How do you draw a horse? It's a question we hear a lot – learning how to draw animals in general is tricky – but this technique should help you on your way.
First, draw a bag of groceries – paper or plastic, you choose. Now, draw a plastic grocery bag containing five oranges, a bag of chips and a jar of peanut butter. Much easier, right? Why? Because by knowing what’s inside, we better our understanding of our subject.
Same goes for drawing horses: if you understand horse anatomy, then sketching a horse becomes much easier; when you understand the mechanics of a horse, your horse drawing will naturally look more mechanically sound and real. You'll know how to draw a horse.
Knowing about the anatomy of your subject always makes the business of learning how to draw easier.
You'll find my video above, and I've provided 10 steps walking through how to draw horses below. If this inspires you to educate yourself further, why not head over to Schoolism.com to discover courses, workshops and more?
01. How to draw a horse’s legs
Contrary to popular belief, horses do not have 'backward knees'; their knees are just not as obvious as those of a human. Same with a horse’s shoulders: it’s not immediately obvious that the shoulders of a horse are actually more front-facing than positioned at the top of the horse’s back. Once you understand these two key points, horses will start to make a lot more sense to you.
02. How to draw a horse spine
The curve of a horse’s back is not made by a curved spine, but by the spinous processes, which are projections on each vertebra that muscles connect to. In actuality, the spine is quite straight. Above the shoulders, it runs closer to the middle of the neck than the back. By knowing where a horse’s neck bends from, you will be able to draw a horse’s neck better in different positions.
03. Understanding the main skeletal structures
A horse’s rib cage has a similar shape to a human’s, but remember ribs don’t extend to the bottom of the belly. Also, muscle, fat, and skin can make the rib cage look bigger than it really is.
A horse’s skull is triangular with a large jaw that has a wide area for muscles to attach to. A horse’s pelvis is flatter than a human’s because a horse doesn’t stand upright so its pelvis doesn’t bear weight.
04. The main shapes of a horse
Let’s start with the front half of the torso, which is kind of bean-shaped. Then we have the front and back sides of the horse, which feel like padding around the bean. The neck has to be thick because of the muscles required to hold the head up. For the head, we can follow what we did previously with the skull and add some big muscle indications towards the back of the jaw.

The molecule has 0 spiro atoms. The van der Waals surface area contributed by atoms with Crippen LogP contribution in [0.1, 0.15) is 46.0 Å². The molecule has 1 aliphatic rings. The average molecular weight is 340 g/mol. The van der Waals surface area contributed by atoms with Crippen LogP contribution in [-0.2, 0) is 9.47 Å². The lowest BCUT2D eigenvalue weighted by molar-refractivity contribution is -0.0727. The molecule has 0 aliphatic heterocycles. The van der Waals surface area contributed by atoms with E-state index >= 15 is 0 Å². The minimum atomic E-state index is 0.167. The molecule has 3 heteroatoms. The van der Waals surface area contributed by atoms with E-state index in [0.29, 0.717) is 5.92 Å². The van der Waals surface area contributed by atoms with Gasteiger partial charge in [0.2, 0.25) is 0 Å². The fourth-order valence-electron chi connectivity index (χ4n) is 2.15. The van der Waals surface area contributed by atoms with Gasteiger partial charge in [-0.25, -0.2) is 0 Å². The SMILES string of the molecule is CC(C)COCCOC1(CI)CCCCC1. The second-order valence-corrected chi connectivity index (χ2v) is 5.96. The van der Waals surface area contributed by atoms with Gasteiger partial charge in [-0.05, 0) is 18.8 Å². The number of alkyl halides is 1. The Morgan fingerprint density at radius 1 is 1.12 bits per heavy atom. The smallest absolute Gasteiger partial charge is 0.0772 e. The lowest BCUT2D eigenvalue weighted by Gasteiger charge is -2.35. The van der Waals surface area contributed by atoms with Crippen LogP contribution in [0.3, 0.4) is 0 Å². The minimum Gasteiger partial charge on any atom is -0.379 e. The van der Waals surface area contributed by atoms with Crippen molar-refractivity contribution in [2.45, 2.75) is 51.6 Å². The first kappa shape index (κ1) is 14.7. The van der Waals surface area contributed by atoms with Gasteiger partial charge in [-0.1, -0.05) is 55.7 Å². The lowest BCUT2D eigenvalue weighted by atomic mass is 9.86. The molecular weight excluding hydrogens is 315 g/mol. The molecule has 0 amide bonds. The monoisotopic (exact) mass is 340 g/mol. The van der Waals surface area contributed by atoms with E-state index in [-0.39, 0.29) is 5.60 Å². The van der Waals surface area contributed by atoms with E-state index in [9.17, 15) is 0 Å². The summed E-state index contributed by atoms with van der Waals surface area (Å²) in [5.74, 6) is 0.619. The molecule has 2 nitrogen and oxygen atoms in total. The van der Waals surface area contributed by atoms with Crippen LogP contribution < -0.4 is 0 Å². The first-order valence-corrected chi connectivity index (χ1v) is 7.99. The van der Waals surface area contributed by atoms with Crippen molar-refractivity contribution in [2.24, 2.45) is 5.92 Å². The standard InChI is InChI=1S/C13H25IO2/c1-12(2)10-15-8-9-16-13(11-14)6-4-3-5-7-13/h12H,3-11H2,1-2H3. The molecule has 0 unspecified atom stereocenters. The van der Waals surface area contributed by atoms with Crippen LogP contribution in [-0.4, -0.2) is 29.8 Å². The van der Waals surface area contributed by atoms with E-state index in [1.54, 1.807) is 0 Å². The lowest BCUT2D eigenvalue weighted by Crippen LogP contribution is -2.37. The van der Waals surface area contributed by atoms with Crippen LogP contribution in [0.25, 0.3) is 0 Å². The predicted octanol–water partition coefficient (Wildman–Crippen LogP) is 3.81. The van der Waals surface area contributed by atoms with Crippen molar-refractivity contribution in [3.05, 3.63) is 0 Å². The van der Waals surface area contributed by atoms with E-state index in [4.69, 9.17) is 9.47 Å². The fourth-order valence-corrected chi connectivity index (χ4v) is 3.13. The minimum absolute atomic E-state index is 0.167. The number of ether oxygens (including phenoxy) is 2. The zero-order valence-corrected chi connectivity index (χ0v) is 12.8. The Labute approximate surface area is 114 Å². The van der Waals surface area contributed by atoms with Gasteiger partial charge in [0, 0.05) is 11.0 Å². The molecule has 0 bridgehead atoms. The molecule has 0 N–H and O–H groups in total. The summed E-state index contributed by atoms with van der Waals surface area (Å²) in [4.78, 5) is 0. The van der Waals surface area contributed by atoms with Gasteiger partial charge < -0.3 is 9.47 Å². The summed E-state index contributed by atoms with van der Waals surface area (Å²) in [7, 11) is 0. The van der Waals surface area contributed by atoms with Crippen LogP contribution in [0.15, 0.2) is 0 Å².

Now that we understand the most important parts of a horse, we can gesture a loose sketch. It's almost like a cave drawing here but you can see indications of the directions of the legs, the angle of the pelvis, the rib cage and midsection.
The head and neck are strongly indicated and the position of the tail shows that the horse is in motion. The gesture sketch communicates the most vital information about your subject.
06. Sketch language
Sketch language lets us take visual notes so that we can bring our work to finish later effectively. In this case, we want to indicate landmarks of where the bones influence the surface the most, such as the joints because this is where the indications of bones are clearest and lead into the muscular areas. We can use these indications to suggest the directions of the bones as well.
07. Redrawing the horse in detail
Accurate landmarks in the sketch makes this job much easier. Look at every simplified line and see how more anatomical information can be added. Use straight lines for muscles that are stretched or taut with tension, and curved lines for parts that are softer or being compressed. Add subtleties to the muscles and detail to the horse’s features to give anatomy to the horse while still maintaining the original essence of the sketch.
08. Subtle angles
Perfect profile or head-on drawings can feel graphic and staged. Think about subtle angles: for example, the horse’s eyes and the position of its head is almost profile, but a hint of the other eye is visible adding more life as a result. Also, the positions of the front legs are subtly different from one another because otherwise they would feel very robotic. We vary the view of each back leg for this same reason.
09. Line weight
Line weight can communicate many things. We can use it to emphasize the size of the horse’s torso. Line weight can also separate one element from the other, like in the front legs. Areas where bones are indicated are harder, which gives them sharper shadows, which can be represented with stronger line weight. For more subtle lines such as muscle definition, draw a few thin lines side by side to indicate a softer line.
10. Secondary action
Secondary actions such as hair blowing blowing wind add dynamics to our drawings. For action poses, these are even more important for showing motion. When showing secondary action, we must keep in mind things such as emphasizing shadow or separating different groups of hair with the appropriate line weight. Secondary action can also refer to different elements that are affected by the horse, like a cloud of dust that the horse kicks up as it gallops.